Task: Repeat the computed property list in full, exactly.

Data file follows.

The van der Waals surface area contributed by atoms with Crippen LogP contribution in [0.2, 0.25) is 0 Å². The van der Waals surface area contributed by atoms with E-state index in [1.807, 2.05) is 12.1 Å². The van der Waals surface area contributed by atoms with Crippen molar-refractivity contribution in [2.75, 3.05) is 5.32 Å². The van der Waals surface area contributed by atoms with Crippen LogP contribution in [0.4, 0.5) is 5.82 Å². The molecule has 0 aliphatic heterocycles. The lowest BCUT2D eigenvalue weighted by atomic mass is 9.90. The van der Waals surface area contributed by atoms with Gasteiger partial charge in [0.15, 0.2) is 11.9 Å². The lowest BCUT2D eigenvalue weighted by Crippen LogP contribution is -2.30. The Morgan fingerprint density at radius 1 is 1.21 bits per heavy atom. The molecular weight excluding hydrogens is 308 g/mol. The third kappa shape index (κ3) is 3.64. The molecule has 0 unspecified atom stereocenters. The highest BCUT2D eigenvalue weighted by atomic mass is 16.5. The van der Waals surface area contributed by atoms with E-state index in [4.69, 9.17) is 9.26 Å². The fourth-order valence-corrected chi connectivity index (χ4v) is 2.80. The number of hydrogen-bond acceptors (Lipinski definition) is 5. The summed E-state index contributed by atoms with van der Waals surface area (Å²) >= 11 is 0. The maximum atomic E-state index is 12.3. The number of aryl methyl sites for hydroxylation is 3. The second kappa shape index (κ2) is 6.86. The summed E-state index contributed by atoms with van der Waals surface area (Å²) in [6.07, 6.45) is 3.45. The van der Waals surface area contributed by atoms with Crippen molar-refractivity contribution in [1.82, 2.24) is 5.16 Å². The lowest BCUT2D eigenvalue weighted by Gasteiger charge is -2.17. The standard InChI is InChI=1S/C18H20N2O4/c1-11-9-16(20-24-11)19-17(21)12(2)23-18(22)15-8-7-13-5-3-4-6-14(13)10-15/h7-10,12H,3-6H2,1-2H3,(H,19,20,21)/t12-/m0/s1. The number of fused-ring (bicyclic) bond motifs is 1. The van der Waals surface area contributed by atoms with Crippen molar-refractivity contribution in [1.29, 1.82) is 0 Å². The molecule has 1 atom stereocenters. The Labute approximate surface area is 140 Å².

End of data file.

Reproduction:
The van der Waals surface area contributed by atoms with Crippen LogP contribution in [0.2, 0.25) is 0 Å². The van der Waals surface area contributed by atoms with E-state index in [1.807, 2.05) is 12.1 Å². The van der Waals surface area contributed by atoms with Crippen molar-refractivity contribution in [2.75, 3.05) is 5.32 Å². The van der Waals surface area contributed by atoms with Crippen LogP contribution in [0.4, 0.5) is 5.82 Å². The molecule has 0 aliphatic heterocycles. The lowest BCUT2D eigenvalue weighted by atomic mass is 9.90. The van der Waals surface area contributed by atoms with Gasteiger partial charge in [0.15, 0.2) is 11.9 Å². The lowest BCUT2D eigenvalue weighted by Crippen LogP contribution is -2.30. The Morgan fingerprint density at radius 1 is 1.21 bits per heavy atom. The molecular weight excluding hydrogens is 308 g/mol. The third kappa shape index (κ3) is 3.64. The molecule has 0 unspecified atom stereocenters. The highest BCUT2D eigenvalue weighted by atomic mass is 16.5. The van der Waals surface area contributed by atoms with E-state index in [4.69, 9.17) is 9.26 Å². The fourth-order valence-corrected chi connectivity index (χ4v) is 2.80. The number of hydrogen-bond acceptors (Lipinski definition) is 5. The summed E-state index contributed by atoms with van der Waals surface area (Å²) >= 11 is 0. The maximum atomic E-state index is 12.3. The number of aryl methyl sites for hydroxylation is 3. The second kappa shape index (κ2) is 6.86. The summed E-state index contributed by atoms with van der Waals surface area (Å²) in [6.07, 6.45) is 3.45. The van der Waals surface area contributed by atoms with Crippen molar-refractivity contribution in [1.82, 2.24) is 5.16 Å². The lowest BCUT2D eigenvalue weighted by Gasteiger charge is -2.17. The standard InChI is InChI=1S/C18H20N2O4/c1-11-9-16(20-24-11)19-17(21)12(2)23-18(22)15-8-7-13-5-3-4-6-14(13)10-15/h7-10,12H,3-6H2,1-2H3,(H,19,20,21)/t12-/m0/s1. The number of fused-ring (bicyclic) bond motifs is 1. The van der Waals surface area contributed by atoms with Crippen molar-refractivity contribution in [1.29, 1.82) is 0 Å². The molecule has 1 atom stereocenters. The Labute approximate surface area is 140 Å².